Our scholars have written about the knowledge encoded in speculative fiction, the science that informs the stories, the philosophies revealed in these pages. The articles selected for the first issue of James Gunn’s Ad Astra show us how our understanding of evolution is used in speculative fiction, how stories about even the most far-flung futures commune with the myths of our past, and how the reality of mutation and changing genes is reflected in science fiction.

We invite you to read and enjoy, and then comment and share the post/story on your favorite social media venue.


  • Human Evolution as a Framework for the Themes of Science Fiction - by Jean Asselin — This article integrates previous discussions of theme into a system to classify the literature of Science Fiction (SF). Its aim is to provide a set of tools by which themes are: (1) used to communicate the relevance of SF; (2) organized under a structure that distinguishes SF themes from SF subgenres; (3) applied to categorize SF literature in databases, thus enabling further quantitative research such as trends analysis or gender issues; and (4) recognized as future speculation on ancient concerns stemming from humanity’s evolution as a species.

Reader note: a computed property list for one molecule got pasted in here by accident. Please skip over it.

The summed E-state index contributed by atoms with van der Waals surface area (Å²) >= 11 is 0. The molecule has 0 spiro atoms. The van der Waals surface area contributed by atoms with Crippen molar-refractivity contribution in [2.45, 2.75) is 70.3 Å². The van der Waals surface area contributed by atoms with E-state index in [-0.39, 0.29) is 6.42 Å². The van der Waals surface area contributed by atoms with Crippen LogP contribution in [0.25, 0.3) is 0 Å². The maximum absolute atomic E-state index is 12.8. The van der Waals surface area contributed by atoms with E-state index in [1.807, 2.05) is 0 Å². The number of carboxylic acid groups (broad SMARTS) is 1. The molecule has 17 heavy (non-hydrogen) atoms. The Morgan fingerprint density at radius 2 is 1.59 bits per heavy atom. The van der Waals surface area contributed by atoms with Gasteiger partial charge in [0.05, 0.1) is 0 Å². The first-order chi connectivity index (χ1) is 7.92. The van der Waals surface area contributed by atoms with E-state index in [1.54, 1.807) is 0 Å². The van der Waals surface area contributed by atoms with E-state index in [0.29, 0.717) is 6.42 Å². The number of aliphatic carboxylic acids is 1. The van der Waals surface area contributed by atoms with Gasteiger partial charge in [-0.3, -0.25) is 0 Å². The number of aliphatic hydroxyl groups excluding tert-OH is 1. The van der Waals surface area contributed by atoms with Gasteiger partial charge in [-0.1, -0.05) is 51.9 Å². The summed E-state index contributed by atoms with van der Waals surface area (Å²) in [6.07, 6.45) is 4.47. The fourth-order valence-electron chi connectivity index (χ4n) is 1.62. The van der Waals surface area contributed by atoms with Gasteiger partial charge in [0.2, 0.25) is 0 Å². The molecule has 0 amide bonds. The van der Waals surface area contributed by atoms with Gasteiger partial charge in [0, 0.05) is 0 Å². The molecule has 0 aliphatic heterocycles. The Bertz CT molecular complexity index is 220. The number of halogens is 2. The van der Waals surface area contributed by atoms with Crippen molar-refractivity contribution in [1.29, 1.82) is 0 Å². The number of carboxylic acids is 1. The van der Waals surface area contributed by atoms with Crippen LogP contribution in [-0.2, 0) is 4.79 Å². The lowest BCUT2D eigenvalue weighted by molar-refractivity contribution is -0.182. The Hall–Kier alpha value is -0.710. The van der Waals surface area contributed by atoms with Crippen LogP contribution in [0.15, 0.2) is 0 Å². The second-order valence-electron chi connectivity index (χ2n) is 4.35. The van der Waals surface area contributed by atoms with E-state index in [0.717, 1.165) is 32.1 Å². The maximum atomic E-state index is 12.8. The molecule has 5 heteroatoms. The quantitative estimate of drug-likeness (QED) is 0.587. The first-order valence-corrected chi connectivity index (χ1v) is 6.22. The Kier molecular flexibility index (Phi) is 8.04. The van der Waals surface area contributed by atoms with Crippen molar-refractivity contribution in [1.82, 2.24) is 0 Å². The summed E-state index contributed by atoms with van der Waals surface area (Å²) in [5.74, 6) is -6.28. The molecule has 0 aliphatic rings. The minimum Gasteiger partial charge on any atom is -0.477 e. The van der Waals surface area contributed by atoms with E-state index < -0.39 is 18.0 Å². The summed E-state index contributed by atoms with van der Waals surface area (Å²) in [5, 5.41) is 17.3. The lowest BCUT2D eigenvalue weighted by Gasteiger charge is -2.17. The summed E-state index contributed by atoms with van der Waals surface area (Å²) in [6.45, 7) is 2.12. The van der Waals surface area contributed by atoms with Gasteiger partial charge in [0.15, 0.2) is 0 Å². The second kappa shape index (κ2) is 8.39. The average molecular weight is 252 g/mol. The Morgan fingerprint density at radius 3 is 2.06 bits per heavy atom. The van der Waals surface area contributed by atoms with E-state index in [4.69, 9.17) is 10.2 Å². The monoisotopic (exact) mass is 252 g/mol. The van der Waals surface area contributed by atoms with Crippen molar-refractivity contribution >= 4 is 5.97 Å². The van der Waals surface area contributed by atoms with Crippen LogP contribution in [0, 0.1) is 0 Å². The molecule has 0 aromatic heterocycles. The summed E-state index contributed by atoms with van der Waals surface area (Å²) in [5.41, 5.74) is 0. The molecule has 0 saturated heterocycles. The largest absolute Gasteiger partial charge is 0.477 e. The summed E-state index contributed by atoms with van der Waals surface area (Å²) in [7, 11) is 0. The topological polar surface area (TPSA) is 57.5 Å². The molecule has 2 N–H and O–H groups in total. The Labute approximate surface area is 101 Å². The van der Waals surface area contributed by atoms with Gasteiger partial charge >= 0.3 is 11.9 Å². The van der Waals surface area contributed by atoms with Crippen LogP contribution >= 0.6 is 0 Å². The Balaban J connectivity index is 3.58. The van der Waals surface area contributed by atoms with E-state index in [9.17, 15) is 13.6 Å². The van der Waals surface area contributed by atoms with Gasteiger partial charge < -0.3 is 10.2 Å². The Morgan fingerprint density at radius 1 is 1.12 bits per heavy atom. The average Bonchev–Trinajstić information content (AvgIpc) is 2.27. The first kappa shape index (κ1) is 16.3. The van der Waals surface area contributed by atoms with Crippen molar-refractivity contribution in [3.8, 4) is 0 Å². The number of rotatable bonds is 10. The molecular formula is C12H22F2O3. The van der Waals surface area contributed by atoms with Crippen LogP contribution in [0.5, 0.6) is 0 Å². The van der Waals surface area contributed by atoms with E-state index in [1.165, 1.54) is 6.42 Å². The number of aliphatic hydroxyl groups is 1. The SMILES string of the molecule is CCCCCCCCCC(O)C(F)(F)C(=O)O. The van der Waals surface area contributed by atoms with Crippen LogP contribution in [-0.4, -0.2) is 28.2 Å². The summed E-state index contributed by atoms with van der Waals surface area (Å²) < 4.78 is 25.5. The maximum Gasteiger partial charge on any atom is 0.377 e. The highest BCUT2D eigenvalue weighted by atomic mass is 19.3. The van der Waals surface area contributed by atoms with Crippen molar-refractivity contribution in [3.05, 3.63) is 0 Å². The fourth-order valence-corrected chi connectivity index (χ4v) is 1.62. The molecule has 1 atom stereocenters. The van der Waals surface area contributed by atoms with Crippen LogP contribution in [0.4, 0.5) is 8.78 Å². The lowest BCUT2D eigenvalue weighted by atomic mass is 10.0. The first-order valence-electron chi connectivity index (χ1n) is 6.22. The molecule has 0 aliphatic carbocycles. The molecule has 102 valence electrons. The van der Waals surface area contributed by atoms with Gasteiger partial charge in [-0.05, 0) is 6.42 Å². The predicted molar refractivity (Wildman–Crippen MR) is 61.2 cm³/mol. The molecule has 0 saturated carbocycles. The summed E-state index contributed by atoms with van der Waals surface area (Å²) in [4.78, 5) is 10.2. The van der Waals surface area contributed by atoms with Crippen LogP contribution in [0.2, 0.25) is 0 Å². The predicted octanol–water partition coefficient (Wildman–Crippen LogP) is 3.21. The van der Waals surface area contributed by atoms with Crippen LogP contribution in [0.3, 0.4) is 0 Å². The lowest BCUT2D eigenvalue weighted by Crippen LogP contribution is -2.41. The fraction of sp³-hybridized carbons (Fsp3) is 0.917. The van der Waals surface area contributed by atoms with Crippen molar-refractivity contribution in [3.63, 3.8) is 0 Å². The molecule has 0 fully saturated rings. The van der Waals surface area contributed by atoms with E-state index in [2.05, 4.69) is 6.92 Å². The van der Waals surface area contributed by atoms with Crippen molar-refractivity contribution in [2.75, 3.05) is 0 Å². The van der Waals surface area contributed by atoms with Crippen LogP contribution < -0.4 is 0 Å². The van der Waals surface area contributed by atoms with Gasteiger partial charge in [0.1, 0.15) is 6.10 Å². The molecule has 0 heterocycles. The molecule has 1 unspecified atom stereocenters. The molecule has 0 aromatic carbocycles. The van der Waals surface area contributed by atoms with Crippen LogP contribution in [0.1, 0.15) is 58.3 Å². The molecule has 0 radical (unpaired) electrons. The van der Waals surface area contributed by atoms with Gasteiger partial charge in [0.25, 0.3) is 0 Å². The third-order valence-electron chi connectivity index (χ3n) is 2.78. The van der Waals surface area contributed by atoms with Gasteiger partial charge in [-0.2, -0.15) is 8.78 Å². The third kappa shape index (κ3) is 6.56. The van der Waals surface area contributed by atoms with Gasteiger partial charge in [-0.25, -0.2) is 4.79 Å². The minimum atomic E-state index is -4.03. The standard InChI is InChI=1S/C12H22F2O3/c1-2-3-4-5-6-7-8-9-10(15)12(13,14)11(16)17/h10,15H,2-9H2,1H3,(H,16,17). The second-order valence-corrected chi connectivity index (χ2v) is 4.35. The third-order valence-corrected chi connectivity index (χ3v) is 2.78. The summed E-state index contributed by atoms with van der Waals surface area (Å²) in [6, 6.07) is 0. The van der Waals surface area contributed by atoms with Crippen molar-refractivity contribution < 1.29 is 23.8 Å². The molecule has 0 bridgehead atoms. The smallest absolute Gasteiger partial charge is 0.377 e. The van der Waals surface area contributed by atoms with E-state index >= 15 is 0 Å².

• Fantastic Journeys of the Mythic Kind - by Sheila Finch — Much of the best science fiction draws on mythic themes and tropes, sometimes consciously on the part of the author, to apply this wisdom to its dreams about tomorrow. In doing so, science fiction acknowledges that while the environment we find ourselves in may change, the element that makes us human will not. This paper concentrates on one core myth, the Hero’s fantastic journey, as it is used or referred to in science fiction from Jules Verne to the recent work of Mary Doria Russell.
  • Mutation and Infertility in Science Fiction - by Victor Grech, et al. — Mutation in the Science Fiction (SF) genre is viewed with revulsion as it results in strange beings, threatening monsters and alien others. Infertility is a common problem, worldwide, that will eventually affect up to a third of couples. This paper will discuss the role of mutation in nature and provide an overview of mutations resulting in infertility in SF. The science behind some of the narratives will be explained while extrapolations that exceed reasonable poetic license will be pointed out.


Each author’s work represents a part of themselves and Ad Astra will err on the side of a positive, supportive editorial stance regarding comments. While constructive criticism is always welcome, aimless negativity, personal attacks, and inflammatory statements will not be approved. Please see our commenting guidelines for a detailed policy. We apologize in advance for any comments that are rejected based on our admittedly subjective definition of “negativity”.